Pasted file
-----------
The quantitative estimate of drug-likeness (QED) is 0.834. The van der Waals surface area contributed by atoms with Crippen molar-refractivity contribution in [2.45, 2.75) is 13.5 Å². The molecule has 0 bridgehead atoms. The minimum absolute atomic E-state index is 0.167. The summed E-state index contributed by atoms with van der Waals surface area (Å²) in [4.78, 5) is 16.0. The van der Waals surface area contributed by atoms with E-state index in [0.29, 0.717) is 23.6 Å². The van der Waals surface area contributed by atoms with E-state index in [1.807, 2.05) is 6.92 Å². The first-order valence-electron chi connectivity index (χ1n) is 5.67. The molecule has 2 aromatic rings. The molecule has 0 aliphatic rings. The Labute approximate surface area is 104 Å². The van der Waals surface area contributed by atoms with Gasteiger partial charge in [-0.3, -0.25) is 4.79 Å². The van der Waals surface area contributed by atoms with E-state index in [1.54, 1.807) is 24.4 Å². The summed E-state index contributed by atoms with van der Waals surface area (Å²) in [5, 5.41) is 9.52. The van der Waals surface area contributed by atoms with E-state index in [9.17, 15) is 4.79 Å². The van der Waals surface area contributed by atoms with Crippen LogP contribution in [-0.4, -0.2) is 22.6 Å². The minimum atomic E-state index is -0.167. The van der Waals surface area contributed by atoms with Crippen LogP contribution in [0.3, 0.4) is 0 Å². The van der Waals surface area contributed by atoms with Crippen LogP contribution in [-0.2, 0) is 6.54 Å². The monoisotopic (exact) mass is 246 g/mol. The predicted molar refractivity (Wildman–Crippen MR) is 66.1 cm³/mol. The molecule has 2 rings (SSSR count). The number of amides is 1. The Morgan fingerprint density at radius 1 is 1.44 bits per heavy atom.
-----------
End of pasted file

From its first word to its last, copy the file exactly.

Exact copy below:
The quantitative estimate of drug-likeness (QED) is 0.834. The van der Waals surface area contributed by atoms with Crippen molar-refractivity contribution in [2.45, 2.75) is 13.5 Å². The molecule has 0 bridgehead atoms. The minimum absolute atomic E-state index is 0.167. The summed E-state index contributed by atoms with van der Waals surface area (Å²) in [4.78, 5) is 16.0. The van der Waals surface area contributed by atoms with E-state index in [0.29, 0.717) is 23.6 Å². The van der Waals surface area contributed by atoms with E-state index in [1.807, 2.05) is 6.92 Å². The first-order valence-electron chi connectivity index (χ1n) is 5.67. The molecule has 2 aromatic rings. The molecule has 0 aliphatic rings. The Labute approximate surface area is 104 Å². The van der Waals surface area contributed by atoms with Gasteiger partial charge in [-0.3, -0.25) is 4.79 Å². The van der Waals surface area contributed by atoms with E-state index in [1.54, 1.807) is 24.4 Å². The summed E-state index contributed by atoms with van der Waals surface area (Å²) in [5, 5.41) is 9.52. The van der Waals surface area contributed by atoms with E-state index in [9.17, 15) is 4.79 Å². The van der Waals surface area contributed by atoms with Crippen LogP contribution in [-0.4, -0.2) is 22.6 Å². The minimum atomic E-state index is -0.167. The van der Waals surface area contributed by atoms with Crippen LogP contribution in [0.3, 0.4) is 0 Å². The van der Waals surface area contributed by atoms with Crippen LogP contribution in [-0.2, 0) is 6.54 Å². The monoisotopic (exact) mass is 246 g/mol. The predicted molar refractivity (Wildman–Crippen MR) is 66.1 cm³/mol. The molecule has 2 rings (SSSR count). The number of amides is 1. The Morgan fingerprint density at radius 1 is 1.44 bits per heavy atom.